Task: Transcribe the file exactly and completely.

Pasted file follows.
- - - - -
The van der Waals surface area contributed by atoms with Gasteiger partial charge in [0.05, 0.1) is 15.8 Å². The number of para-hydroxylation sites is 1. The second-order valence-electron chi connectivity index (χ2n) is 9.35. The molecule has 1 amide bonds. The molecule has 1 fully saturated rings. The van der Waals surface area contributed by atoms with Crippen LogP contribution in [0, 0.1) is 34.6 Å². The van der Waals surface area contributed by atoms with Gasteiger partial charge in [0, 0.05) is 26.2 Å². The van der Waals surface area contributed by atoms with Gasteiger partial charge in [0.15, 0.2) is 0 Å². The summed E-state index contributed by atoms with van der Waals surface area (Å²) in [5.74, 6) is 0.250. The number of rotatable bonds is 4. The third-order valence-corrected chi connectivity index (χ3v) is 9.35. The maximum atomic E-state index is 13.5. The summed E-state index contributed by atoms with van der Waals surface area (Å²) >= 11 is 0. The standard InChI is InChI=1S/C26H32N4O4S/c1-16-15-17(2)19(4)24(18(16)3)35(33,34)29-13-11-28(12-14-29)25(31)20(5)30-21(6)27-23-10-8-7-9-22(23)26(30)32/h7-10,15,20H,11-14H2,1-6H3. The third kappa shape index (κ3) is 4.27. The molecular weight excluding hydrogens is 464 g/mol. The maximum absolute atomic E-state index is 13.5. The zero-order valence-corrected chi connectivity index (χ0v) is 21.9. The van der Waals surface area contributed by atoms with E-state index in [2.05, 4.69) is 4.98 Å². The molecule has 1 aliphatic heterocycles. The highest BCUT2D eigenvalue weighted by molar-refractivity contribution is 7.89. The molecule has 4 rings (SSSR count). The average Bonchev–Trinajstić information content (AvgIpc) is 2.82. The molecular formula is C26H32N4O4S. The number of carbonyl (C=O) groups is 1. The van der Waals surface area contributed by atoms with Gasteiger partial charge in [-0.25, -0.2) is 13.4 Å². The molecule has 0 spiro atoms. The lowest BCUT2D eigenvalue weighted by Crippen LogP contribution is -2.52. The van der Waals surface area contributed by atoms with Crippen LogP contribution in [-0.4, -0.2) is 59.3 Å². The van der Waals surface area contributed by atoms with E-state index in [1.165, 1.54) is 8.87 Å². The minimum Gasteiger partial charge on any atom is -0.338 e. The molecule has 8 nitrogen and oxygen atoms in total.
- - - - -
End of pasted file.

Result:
The van der Waals surface area contributed by atoms with Gasteiger partial charge in [0.05, 0.1) is 15.8 Å². The number of para-hydroxylation sites is 1. The second-order valence-electron chi connectivity index (χ2n) is 9.35. The molecule has 1 amide bonds. The molecule has 1 fully saturated rings. The van der Waals surface area contributed by atoms with Crippen LogP contribution in [0, 0.1) is 34.6 Å². The van der Waals surface area contributed by atoms with Gasteiger partial charge in [0, 0.05) is 26.2 Å². The van der Waals surface area contributed by atoms with Gasteiger partial charge in [0.15, 0.2) is 0 Å². The summed E-state index contributed by atoms with van der Waals surface area (Å²) in [5.74, 6) is 0.250. The number of rotatable bonds is 4. The third-order valence-corrected chi connectivity index (χ3v) is 9.35. The maximum atomic E-state index is 13.5. The summed E-state index contributed by atoms with van der Waals surface area (Å²) >= 11 is 0. The standard InChI is InChI=1S/C26H32N4O4S/c1-16-15-17(2)19(4)24(18(16)3)35(33,34)29-13-11-28(12-14-29)25(31)20(5)30-21(6)27-23-10-8-7-9-22(23)26(30)32/h7-10,15,20H,11-14H2,1-6H3. The third kappa shape index (κ3) is 4.27. The molecular weight excluding hydrogens is 464 g/mol. The maximum absolute atomic E-state index is 13.5. The zero-order valence-corrected chi connectivity index (χ0v) is 21.9. The van der Waals surface area contributed by atoms with E-state index in [2.05, 4.69) is 4.98 Å². The molecule has 1 aliphatic heterocycles. The highest BCUT2D eigenvalue weighted by molar-refractivity contribution is 7.89. The molecule has 4 rings (SSSR count). The average Bonchev–Trinajstić information content (AvgIpc) is 2.82. The molecular formula is C26H32N4O4S. The number of carbonyl (C=O) groups is 1. The van der Waals surface area contributed by atoms with Gasteiger partial charge in [-0.25, -0.2) is 13.4 Å². The molecule has 0 spiro atoms. The lowest BCUT2D eigenvalue weighted by Crippen LogP contribution is -2.52. The van der Waals surface area contributed by atoms with Crippen LogP contribution in [-0.4, -0.2) is 59.3 Å². The van der Waals surface area contributed by atoms with E-state index in [1.165, 1.54) is 8.87 Å². The minimum Gasteiger partial charge on any atom is -0.338 e. The molecule has 8 nitrogen and oxygen atoms in total.